• (2) Description of Related Art
  • For scientists in academia and practice, one of the important aspects of a literature review is to identify contradictions within the body of literature (Fink 2014). These contradictions provide potentially fertile ground for new theory development and new business opportunities.
  • In the current data driven environment of ‘big data’—exponentially growing information volumes in published literature and reports, it is not possible for scientists to read all that is relevant due to human cognitive processing limitations. Whilst most subject matter experts may know the ‘big patterns’ in their specialties, it is the ‘small patterns’ within and across the boundaries of these areas that may present the most unexpected, insightful and valuable information. There is also evidence of significant cognitive bias (Rose 2016), with petroleum geoscientists often overestimating and underestimating risks in areas of sparse data.
  • Text and data mining (TDM) is the use of automated analytical techniques to analyse text and data for patterns, trends and other useful information. These techniques can be used to summarize, synthesize and compare (Manning et al. 2008), supporting higher level thinking processes rather than simply retrieving (remembering) information (Bloom et al. 1956). One data driven TDM technique is sentiment (tone) analysis, concerned with identifying opinion in text such as its polarity (positive or negative) and the strength or intensity of that opinion (Pang and Lee 2008; Taboada 2015). In recent years sentiment analysis has evolved from analyzing online product reviews towards social media text, supporting its application into subject areas such as stock markets, elections, disasters, medicine, software engineering and cyberbullying (Mantyla and Kuutila 2018).
  • There appears a growing realization that exploiting unstructured text can lead to potential insights on the future that cannot be gleaned from traditional numerical data and indices stored in structured databases. This is important to the petroleum industry as in many areas the ‘easy oil’ has been found and there is a need to digitally transform, exploiting more data driven insights from non-traditional methods.
  • However, sentiment engines are likely to need customizations when applied to a specific domain area (Van Boeyen 2014). Generic lexicons (Neylon et al 2013) applied to domain content are likely to be suboptimal. For example, using an off-the-shelf commercial sentiment analysis tool, it was reported that the American Red Cross found that only 21% of domain positive comments were successfully detected by generic sentiment analysis methods embodied in computer software (Grimes 2012).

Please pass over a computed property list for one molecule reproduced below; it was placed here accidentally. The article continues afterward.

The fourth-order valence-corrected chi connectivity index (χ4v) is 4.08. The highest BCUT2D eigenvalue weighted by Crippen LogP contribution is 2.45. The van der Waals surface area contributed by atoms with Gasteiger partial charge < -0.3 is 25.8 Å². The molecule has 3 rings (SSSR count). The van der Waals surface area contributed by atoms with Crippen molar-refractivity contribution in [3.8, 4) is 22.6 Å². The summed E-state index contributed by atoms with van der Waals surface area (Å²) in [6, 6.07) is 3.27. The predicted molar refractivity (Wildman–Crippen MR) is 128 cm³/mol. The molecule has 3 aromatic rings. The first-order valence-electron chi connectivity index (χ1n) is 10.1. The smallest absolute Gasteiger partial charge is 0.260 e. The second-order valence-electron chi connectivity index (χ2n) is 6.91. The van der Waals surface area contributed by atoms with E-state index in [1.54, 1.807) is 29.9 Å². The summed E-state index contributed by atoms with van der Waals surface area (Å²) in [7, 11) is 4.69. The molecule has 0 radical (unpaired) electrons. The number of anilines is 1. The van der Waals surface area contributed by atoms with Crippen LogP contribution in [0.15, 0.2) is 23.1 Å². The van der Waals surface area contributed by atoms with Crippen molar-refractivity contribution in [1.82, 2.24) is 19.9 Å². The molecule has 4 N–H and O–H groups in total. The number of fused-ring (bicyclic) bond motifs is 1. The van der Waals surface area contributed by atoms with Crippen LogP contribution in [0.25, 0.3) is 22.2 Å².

• The same technical challenges exist in understanding sentiment in the petroleum geoscience domain. For example, the term ‘expelled’ which normally has negative tendencies in generic sentiment lexicons, has tendencies to be viewed positively by petroleum geoscientists in exploration for example, as it is an essential element of a working petroleum system.
  • Sentiment classification focuses on two main levels, what could be considered ‘coarse grained’ methods relating to the document and sentence, the ‘information container’ level, and ‘finer grained’ methods relating to named entities (or aspects of those entities) within those information containers.
  • The vast majority of sentiment analysis methods focus on general ‘information containers’, such as the sentiment of a ‘document’ or ‘sentence’ (He et al 2017). In these methods sentiment analysis is focused on the ‘information container’. Technical challenges relate to ‘smoothing’, where individual signals of sentiment in the text pertaining to finer grained elements can be lost through the summing of scores, so cancel each other out or signals are masked by bigger patterns, so not always helpful for detecting contradictions.
  • Tracking topics in text which may only be occasionally explicitly mentioned, such as ‘product quality’, lends itself to latent Topic Modelling (Blei et al 2003) although the topics returned are unlabeled so can lack specificity to the work task in question and often require significant interpretation. In shorter more specific texts related to consumer and social media, topics are usually found as named entities and in narrow subject domains, lexicons and thesauri may exist (or be relatively easy to create by subject matter experts) in order to accurately model the variations by which the topics can be described.
  • O'Brien (2014) developed a method to compute sentiment at a finer grained level within an information container using named entities. Entity names (a named noun phrase that uniquely identifies something) may include those entities such as ‘Meryl Streep’ and Pierce Brosnan’, with the method using the words around those entities to infer the sentiment about that entity. Sentiment analysis is focused on the named entity in this method. Analysis can also take place on named entity to named entity co-occurrence (Lightner et al 2017).